Though he is doing better, overall, at Blackpool than one might expect from a manager who was once spotted on the touchline with a tactical note reading simply: 'Shoot', Ince's tenure has taken a turn for the ridiculous. The Tangerines have dropped out of the Championship play-off places after some disastrous away results - with consecutive losses at Yeovil Town and Derby County featuring no fewer than five red cards for his players. Truly, a violent streak that would make St Nick turn redder than his costume.


Though it is a little unfortunate and unfair for one person to be held up into the spotlight as an example for a whole group, there is no denying that Rogers' coming-out message in February was a heartwarming step forward for tolerance in football. The USA international's bravery and honesty was met with a pleasingly supportive reception from football in general as the sport continues to edge around truly confronting one of its largest remaining taboos. Now with LA Galaxy, the winger more than merits a good haul from Santa.


Every time you think that Ashley's Newcastle reign is about to quieten down, something always pops up to surprise and astonish you. Over the summer, it was the alarming reappointment of potty-mouthed Joe Kinnear as director of football, who blustered embarrassingly about his contacts but produced just the one loan signing. Since then, the Magpies owner has begun a crusade against media outlets everywhere, cracking down on local papers and now seeking to charge for interview access. His unwelcome shenanigans may never end.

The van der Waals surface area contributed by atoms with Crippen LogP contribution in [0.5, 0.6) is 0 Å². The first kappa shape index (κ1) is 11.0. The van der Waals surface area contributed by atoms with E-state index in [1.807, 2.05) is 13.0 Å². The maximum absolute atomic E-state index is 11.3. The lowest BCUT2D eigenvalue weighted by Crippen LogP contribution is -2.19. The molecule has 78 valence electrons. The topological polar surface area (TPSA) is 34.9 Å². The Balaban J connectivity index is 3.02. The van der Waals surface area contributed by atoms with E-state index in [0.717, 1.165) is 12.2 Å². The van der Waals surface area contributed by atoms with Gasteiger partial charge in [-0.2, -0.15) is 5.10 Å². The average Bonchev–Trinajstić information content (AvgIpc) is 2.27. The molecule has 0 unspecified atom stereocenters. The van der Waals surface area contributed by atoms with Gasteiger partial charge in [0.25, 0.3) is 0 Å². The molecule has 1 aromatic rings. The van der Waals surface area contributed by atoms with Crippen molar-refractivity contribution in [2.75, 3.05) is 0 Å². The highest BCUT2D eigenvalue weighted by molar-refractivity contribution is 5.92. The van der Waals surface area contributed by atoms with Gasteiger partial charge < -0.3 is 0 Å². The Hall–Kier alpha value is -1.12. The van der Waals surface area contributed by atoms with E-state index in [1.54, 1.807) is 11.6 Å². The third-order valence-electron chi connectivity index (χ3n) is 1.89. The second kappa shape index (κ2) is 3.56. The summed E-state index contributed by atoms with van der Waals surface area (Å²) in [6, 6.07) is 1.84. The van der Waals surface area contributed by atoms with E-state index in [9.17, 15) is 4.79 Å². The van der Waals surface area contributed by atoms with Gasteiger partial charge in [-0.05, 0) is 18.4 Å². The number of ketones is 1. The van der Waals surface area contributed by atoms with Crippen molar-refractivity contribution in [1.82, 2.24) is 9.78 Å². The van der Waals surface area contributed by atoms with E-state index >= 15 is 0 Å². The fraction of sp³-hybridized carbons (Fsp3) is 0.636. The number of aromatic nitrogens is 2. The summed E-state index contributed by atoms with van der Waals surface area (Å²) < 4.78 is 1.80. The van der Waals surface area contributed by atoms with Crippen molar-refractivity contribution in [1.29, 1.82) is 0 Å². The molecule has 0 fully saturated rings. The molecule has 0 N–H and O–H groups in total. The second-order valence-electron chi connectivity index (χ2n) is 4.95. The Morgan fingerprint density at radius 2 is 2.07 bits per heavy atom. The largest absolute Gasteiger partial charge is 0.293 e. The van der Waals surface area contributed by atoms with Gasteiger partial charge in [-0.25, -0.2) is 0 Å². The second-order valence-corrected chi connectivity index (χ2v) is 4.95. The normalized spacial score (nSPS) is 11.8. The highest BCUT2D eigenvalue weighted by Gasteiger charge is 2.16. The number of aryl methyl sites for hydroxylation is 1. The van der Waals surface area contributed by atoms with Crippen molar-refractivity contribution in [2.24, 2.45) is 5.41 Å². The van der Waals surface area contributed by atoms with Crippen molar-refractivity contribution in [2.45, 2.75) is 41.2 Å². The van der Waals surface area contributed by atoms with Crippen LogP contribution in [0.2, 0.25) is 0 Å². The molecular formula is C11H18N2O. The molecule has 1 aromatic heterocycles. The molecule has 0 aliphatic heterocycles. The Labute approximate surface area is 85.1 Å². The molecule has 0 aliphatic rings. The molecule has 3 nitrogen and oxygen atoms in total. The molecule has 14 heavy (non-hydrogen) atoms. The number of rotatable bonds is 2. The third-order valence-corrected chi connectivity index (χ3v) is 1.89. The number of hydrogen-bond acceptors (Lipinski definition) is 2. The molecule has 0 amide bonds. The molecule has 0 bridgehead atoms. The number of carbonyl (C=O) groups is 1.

England may have crashed out of the European Championships this summer but things might have been different had they brought the Women's Super League's top goalscorer with them. The national side struggled but Dowie led the way as the women's game made strides at club level, firing 13 goals in 14 games as Liverpool lifted the title. Manchester City Ladies have made waves in the transfer market since then, signing several England regulars, but Dowie - niece of manager Iain - is setting the pace in a competition that merits more attention.


The atmosphere at the KC Stadium should be jubilant - Steve Bruce's side are more than punching their weight in the Premier League. Instead, it is poisonous. Allam's bullheaded assertion that changing the club's name to Hull Tigers is going to bring in waves of new revenue has supporters outraged; rightly so. Even more damaging has been his response to the 'City Til We Die' protestors, irritatedly telling them that they "can die when they want" as he threatens to pull all investment should his wish not be granted. After much generosity, Hull fans are now seeing his nasty side.


As a Muslim, Belounis may not celebrate Christmas himself, but his long-overdue return from the clutches of Qatar's kefala system was an early present for many campaigners. Trapped in the country without an exit visa for 19 months, the football world was extraordinarily slow to act on his case, which highlights one of the plethora of ethical concerns surrounding Fifa's decision to hand Qatar the World Cup. Regardless of the wider issues, though, the Frenchman certainly deserves to be merry now.